Author: Hendricks, Ralph

The Will
 

The ride over was solemn. Every seat in the car was taken. The passengers just stared ahead as they made the quiet drive to the service. A little girl sat next to her Mom, looking out her side window as they passed long white fences and ranches with horses grazing peacefully in the field. She sensed the family was different today but didn’t really understand the significance. All she really knew was that Daddy wasn’t there and she missed him. If he was in the car they would be singing and laughing. He always sang bluegrass to her when they were together and as a result bluegrass had become her favorite music. They had recently learned a gospel song. She learned the melody with his help and they had worked out a great chorus harmony. She thought of that song today and wished he was there to sing it with her.

As they approached the barn there was a large crowd standing around the big open door. He had always wanted a barn just like this one but it wasn’t practical or affordable for their family. He often spoke of a barn as a great place for a bluegrass event. This wasn’t going to be the kind of event he was thinking of but it was still very appropriate. The family was greeted as they got out of the car. Everyone was speaking so softly and some didn’t speak at all as they acknowledged each other with only their eyes and maybe a nod. The musician friends weren’t carrying their instruments and like everyone had dressed up a little. Inside the barn were lots of pictures of her Dad. Some were large poster size pictures of him and had flowers beside them on the table. His instruments were on display and his bass was way up front surrounded by the other classic instruments of a bluegrass band. A banjo, guitar, mandolin, fiddle and dobro flanked his bass in a semi circle off to the right of a podium.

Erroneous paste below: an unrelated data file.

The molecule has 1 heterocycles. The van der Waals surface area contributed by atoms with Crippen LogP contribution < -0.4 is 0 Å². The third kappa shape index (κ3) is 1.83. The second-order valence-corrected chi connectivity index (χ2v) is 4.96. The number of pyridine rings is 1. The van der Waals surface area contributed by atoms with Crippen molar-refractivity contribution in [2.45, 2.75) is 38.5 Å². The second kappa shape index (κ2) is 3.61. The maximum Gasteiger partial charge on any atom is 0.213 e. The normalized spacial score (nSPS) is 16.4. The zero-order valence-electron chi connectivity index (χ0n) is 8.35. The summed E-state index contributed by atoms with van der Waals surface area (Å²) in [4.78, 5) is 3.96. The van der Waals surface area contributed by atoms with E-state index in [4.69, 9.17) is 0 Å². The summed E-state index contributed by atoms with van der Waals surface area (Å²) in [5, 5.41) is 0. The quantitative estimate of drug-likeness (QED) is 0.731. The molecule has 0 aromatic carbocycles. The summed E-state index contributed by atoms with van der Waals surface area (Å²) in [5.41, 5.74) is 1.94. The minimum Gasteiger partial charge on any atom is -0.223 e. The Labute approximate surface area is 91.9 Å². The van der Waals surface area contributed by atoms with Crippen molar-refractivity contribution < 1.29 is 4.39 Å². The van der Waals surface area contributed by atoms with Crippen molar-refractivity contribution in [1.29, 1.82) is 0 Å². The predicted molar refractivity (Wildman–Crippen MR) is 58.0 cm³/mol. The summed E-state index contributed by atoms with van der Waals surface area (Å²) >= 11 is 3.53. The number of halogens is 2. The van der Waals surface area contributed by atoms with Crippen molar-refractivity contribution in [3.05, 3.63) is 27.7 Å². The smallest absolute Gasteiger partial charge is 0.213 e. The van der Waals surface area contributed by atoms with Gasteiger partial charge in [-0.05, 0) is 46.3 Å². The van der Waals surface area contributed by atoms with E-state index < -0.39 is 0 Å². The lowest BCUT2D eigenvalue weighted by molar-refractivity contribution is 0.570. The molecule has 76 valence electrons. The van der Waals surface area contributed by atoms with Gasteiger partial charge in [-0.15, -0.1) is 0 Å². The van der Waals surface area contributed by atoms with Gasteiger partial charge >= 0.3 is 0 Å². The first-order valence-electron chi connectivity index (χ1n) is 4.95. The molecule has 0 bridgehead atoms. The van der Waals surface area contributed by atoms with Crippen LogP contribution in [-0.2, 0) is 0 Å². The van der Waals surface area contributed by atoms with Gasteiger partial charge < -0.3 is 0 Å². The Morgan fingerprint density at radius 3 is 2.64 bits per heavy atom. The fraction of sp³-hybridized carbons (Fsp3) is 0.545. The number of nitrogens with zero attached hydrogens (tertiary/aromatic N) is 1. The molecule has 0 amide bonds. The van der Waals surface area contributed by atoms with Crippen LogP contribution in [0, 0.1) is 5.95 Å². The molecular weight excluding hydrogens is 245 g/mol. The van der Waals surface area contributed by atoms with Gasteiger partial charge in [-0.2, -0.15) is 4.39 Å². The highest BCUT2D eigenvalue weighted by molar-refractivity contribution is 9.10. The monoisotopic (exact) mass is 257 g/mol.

The old bass had been built in the mid 1940’s during a time when the entire world was at war. It seemed like such a contradiction that while some men of that time lived to destroy by waging war, others labored to create something special by building wonderful musical instruments like this amazing bass.

The inside of the barn was cool on this hot summer day. Just outside the barn door an old wagon leaned against a bale of hay. The dirt floor of the barn was pounded flat from years of barn dances and only a little dust got kicked up from the crowd inside today. In front of their seats was a podium. It seemed odd to have a podium in a barn surrounded by his pictures but the little girl understood in a childlike way that everyone was here for something important. The folding chairs were all taken by the guests now and everyone sat very still. She was in the front row with her Mom and could feel the others looking at them from behind. Everyone had stopped talking. The barn was silent now.